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Quick Tips When Choosing Vegetable Garden Fertilizer

by Frances Santos

vegetable garden fertilizerChoosing the right vegetable garden fertilizer can be confusing because there are a lot of fertilizer options in the market today. You might have heard that understanding your soil is the key to abundant produce. So how do you do it?

While some gardeners can easily say that their soil is acidic due to the excessive growth of certain weeds, others simply do not have any idea why they couldn’t grow a crop of any kind.

Does your soil need to be adjusted due to low potassium content? Is it acidic? What fertilizer blend is best to lower soil nitrogen content?

There is no need for a guessing game, perform a soil test. It will clearly determine the soil’s capability to provide nutrients and specify any nutrient deficiencies—whether the soil is undersupplied with potassium, phosphorous, calcium or magnesium.

Soil test results also supply accurate data regarding your soil chemical conditions, content of organic matter present in the soil, and information about the recommended type and rate of compost or fertilizer needed.

How To Test Soil pH

To measure the acidity or alkalinity of the soil, your local cooperative extension service or garden center can examine it for you. Collect a soil sample, send it to them, and wait for results. Soil testing kits are also available in garden centers for $30.

Soil pH

The ideal pH range for a vegetable garden is 6.5 to 7.0 because this range provides optimum soil nutrients for plants. Acidic soils have low soil pH and it can be adjusted by adding limestone to “sweeten” the soil. Limestone has magnesium and calcium which are both imperative to grow healthy plants. On the other hand, high soil pH means the soil is alkaline and therefore sulfur is added to correct it.

All-Purpose Fertilizer Blends

5-10-10 and 8-12-6 are some of the ideal all-purpose fertilizer blends. Generally, you can use any of these blends at sowing time about three to four weeks throughout the growing season. In case the soil test specifies a major nutrient deficiency, you can add products in the spring and autumn to adjust the soil and correct its balance. A frequent recommendation for vegetables is to apply a pound of 10-10-10 fertilizer or 2 pounds of 5-10-5 or 5-10-10 fertilizer for every 100 feet of row.

Significance Of N-P-K

As required by law, every fertilizer container lists the percentage by weight nitrogen, phosphorous, and potassium (N-P-K) analysis the product contains. Nitrogen promotes growth of stems and foliage. All-leaf produce such as cabbages and lettuce will benefit from fertilizers with high nitrogen content to have best-tasting leaves. Phosphorous aids healthy root systems. It is useful for plants from cucumber family, peppers and tomatoes. Potassium promotes fruit formation and flowering. It also gives the plants vigor, hardiness and ability to resist plant disease.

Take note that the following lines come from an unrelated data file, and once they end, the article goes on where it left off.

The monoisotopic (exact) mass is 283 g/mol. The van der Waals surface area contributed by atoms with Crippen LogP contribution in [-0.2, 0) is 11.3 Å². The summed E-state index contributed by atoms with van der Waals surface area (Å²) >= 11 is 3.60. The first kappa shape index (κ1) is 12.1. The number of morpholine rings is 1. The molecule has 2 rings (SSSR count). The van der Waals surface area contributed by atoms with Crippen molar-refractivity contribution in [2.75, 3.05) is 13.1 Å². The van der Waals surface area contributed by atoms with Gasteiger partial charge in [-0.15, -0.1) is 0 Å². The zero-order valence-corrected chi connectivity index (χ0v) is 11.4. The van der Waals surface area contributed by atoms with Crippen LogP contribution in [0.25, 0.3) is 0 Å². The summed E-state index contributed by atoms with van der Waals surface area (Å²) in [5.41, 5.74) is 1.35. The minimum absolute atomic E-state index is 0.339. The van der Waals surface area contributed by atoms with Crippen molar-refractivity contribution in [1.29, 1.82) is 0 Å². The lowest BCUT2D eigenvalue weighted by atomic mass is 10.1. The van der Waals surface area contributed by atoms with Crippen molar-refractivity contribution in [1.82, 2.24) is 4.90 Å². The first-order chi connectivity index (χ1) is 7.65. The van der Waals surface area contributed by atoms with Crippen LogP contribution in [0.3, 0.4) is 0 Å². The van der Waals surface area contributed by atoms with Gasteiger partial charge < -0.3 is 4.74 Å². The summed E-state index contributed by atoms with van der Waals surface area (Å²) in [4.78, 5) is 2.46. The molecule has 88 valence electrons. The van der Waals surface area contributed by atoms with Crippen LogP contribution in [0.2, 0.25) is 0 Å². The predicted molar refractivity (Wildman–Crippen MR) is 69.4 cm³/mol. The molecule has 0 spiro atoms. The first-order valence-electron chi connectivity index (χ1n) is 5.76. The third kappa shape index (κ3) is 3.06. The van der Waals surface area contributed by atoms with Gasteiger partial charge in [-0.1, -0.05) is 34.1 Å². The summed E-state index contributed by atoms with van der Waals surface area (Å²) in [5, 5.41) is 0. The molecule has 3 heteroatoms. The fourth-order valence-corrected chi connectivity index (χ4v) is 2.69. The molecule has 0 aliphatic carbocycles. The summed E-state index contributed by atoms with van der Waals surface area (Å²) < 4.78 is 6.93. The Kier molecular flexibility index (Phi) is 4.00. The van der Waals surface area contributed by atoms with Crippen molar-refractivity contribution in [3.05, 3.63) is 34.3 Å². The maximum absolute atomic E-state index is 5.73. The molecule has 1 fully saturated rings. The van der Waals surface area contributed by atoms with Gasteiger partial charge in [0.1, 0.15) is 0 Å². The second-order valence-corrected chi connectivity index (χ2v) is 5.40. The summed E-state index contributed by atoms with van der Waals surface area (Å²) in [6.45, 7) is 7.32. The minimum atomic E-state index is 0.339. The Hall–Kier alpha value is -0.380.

Vegetables require these fertilizer nutrients in high quantity, but take note that other minor nutrients such as iron, zinc, copper, and manganese may also be included in the fine print. Except for nitrogen and phosphorous, most of the nutrients stated can be found in the soil at sufficient amounts so adding unnecessary nutrients may cause nutrient imbalance. This is why the soil test is an important reference.

Common Mistakes Gardeners Make

Fertilizing vegetables with too much nitrogen — Are you using lawn fertilizers on your vegetable garden? Well, this is not recommended because lawn fertilizers are often high in nitrogen to make grasses green, lush and thick. Consequently, using lawn fertilizers on your vegetables may result to healthy leaves but less flower and fruit production. Applying excessive amounts of nitrogen may also increase insect problems and plant diseases. Moreover, many studies have shown that too much application of nitrogen to fruit crops like squash and tomatoes causes thick vines but no fruit. As for root crops such as parsnips, carrots and turnips, this may cause too much foliage production and no roots.

Applying phosphorous when it’s not necessary — This may increase chlorosis, a plant disease characterized by yellowing of leaf tissue due to iron deficiency. Absorption of unnecessary amount of phosphorous can halt symbiotic mycorrhizal-forming fungi that the plant needs and it also reduces the ability of the vegetables to absorb iron. Additionally, excessive amount of phosphorous shuts down the ability of the plant’s roots to produce organic molecules called phytochelates which increase uptake of iron.

Over-application of iron — This can cause micronutrient disorders.